The process, at least conceptually, is very simple.  Take a shot of a color target in raw mode, develop the raw image with color management turned off in the developing software, and use a profiling tool to create a profile from the image of the target.  The profile can then be activated in the raw developing tool.  That said, the actual process itself can get a bit complex if we want to ensure a quality profile.  You need to get a good shot of the target under good lighting, and you need to use a profiling tool like Profile Prism that was designed with camera profiling in mind as camera profiling requires specialized options like the ability to normalize tone curves and let the device dictate white balance.  There are other high-end (read expensive) tools that allow you to develop camera profiles.  These tools offer specialized targets and software, but I find that with some care, it is possible to match or even exceed the performance of these "high dollar" tools with Profile Prism and a standard IT8 target!


The problem, the solution

Before we start with the details, it is appropriate to inject a bit of reality here.  Many raw developing tools, while they are designed to produce the best color possible, just weren't built using any real "scientific" means for color accuracy.  Some use a simple color matrix to tweak color so that it looks acceptable and many don't employ reasonable tone curves to ensure good shadow detail.  In layman's terms, this is the reason that it is often possible to develop ICC profiles for raw images that result in better color reproduction than the raw tools offer out-of-the-box.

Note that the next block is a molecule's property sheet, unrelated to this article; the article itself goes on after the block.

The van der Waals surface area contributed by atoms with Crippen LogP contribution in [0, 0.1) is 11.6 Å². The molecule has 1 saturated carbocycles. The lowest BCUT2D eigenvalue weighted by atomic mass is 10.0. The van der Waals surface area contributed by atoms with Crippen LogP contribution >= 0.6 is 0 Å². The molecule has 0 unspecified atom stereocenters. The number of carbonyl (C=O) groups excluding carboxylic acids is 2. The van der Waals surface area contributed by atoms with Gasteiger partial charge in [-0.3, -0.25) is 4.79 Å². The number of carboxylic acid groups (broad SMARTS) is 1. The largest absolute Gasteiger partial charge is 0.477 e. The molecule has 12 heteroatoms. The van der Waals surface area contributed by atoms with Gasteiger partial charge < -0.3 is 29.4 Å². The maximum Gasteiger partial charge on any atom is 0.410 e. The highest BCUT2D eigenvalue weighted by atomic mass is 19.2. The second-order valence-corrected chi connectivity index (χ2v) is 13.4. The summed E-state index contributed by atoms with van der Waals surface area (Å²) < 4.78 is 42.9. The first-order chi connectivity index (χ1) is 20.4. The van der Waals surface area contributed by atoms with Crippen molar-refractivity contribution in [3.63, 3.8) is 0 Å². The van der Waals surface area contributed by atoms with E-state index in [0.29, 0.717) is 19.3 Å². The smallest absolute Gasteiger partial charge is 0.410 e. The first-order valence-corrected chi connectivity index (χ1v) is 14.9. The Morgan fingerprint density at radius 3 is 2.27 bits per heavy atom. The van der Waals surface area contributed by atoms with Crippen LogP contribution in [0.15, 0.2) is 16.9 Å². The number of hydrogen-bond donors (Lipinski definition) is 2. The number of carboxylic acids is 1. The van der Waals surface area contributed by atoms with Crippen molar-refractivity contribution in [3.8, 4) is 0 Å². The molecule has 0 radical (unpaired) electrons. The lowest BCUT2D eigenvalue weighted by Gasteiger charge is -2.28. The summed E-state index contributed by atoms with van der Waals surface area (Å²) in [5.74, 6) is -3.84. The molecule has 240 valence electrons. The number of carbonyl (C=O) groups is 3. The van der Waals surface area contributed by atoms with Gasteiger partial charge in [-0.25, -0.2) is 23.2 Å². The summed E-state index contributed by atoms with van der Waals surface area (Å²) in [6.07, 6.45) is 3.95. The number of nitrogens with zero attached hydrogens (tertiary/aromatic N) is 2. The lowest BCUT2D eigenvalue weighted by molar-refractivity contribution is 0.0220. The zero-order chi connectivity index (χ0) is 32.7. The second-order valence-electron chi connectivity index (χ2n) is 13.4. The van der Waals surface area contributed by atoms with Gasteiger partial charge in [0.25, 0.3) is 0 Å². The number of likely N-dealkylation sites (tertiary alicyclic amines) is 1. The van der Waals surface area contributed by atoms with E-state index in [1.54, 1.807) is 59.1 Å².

If we can develop a profile that improves color over the "default" color reproduction of the raw developing tool, we can say we have a successful/useful profile.  Some may question whether or not it is possible to develop a single profile that works under all lighting conditions, or whether it is imperative to develop one profile for each lighting condition: sunlight, fluorescent, incandescent, mercury vapor, etc..  Again, the true scientific answer here can get complex, but I've found that when profiling the true raw data, a "generic" profile can be developed using direct sunlight.  As lighting conditions (color temperature) shift from direct sunlight to warmer lighting such as incandescent lighting, the profile will become less accurate but the shift is not normally so extreme as to cause gross errors.  This is, in part, because the color filters used on the image sensor aren't changing under different lighting.  Their overall response is the same under different lighting and color temperature only affects the proportions of red, green, and blue recorded by the sensor.  A good profiling tool can discover the overall color characteristics of the sensor which tend to be valid over a wide range of lighting conditions.  Here, the closer you can get to the actual raw data the better, because up-front color corrections only tend to multiply color shifts, so a raw tool that offers the ability to process the raw data without injecting color corrections will work best.

While some may choose to develop different profiles for different lighting, and that's certainly optimal, a generic profile for sunlight should work under a variety of conditions.  Shooting the IT8 target in direct sunlight helps to reduce any metamerism of colors on the target and ensures a good match to the data file that tells the profiling software what the color on the target should look like.  Shooting in direct sunlight also offers the ability to eliminate glare as the IT8 target is a glossy target that, when not shot under the proper conditions, can certainly produce glare which will make the profile useless.  Shooting with the light hitting the target at an angle is imperative to eliminate glare/reflections and due to the fact that our light source (the sun) is so far from the target, we don't have to worry about the light being brighter on the side of the target closest to the sun as we would with angled studio lighting!  Here's how to shoot an IT8 with no reflections or glare: